In 2012, Cincinnati’s Xavier University expelled black basketball star Dez Wells for allegedly raping another student. But a contemporaneous criminal investigation convinced the county prosecutor that the allegation was false. The prosecutor even considered bringing criminal charges — against Wells’ accuser.
The prosecutor tried to delay Xavier’s action, but it refused. The college did not even allow anyone with a law degree or even “specialized legal training” to represent Wells. The prosecutor made a public statement exonerating Wells and convinced the NCAA to allow him to play basketball after he transferred. Even so, the myth of Wells as a rapist survived, and two women attacked him as a rapist at a basketball game in March 2015.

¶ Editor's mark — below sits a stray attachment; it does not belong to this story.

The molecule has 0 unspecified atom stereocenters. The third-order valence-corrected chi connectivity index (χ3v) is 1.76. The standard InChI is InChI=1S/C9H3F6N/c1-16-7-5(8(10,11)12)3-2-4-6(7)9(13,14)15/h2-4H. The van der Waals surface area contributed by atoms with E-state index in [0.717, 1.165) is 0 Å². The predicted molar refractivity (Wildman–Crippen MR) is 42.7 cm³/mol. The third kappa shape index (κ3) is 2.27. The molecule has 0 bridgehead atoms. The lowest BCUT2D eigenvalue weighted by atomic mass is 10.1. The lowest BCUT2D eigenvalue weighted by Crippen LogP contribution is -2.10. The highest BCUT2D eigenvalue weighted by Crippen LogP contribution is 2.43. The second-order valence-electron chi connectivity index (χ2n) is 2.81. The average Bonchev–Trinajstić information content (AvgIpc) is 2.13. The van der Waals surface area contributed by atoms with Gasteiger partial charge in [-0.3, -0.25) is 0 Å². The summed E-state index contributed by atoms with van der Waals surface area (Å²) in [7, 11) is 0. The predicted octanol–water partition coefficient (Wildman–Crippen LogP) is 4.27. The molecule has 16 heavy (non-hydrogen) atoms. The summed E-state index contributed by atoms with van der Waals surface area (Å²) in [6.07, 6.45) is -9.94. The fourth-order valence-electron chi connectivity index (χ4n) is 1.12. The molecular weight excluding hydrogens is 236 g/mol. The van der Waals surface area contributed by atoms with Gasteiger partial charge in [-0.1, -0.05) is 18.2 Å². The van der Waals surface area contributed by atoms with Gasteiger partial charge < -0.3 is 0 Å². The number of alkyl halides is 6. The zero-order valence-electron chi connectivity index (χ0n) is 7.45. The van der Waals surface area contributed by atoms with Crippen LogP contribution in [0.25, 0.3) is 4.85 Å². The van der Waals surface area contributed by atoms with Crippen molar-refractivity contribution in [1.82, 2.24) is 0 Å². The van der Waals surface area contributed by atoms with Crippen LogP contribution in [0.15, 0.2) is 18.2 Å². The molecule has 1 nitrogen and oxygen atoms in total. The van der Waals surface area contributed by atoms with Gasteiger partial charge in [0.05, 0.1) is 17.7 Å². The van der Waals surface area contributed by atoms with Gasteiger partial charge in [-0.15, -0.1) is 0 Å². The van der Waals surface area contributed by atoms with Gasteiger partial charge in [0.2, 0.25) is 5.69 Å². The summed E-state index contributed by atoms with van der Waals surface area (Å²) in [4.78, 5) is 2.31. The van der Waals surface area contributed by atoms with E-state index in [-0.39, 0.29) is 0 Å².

While Jackson did not cite these cases in striking down the 2011 “Dear Colleague” letter, she did cite a statement from 28 Harvard Law faculty members in the Boston Globe. “Many schools have established procedures for resolving allegations that ‘lack the most basic elements of fairness and due process, are overwhelmingly stacked against the accused, and are in no way required by Title IX law or regulation,'” the OCR acting head wrote.
Furthermore, “the Department imposed these regulatory burdens without affording notice and the opportunity for public comment,” Jackson explained.
“Under these circumstances, the Department has decided to withdraw the above-referenced guidance documents in order to develop an approach to student sexual misconduct that responds to the concerns of stakeholders and that aligns with the purpose of Title IX to achieve fair access to educational benefits,” the OCR acting head announced.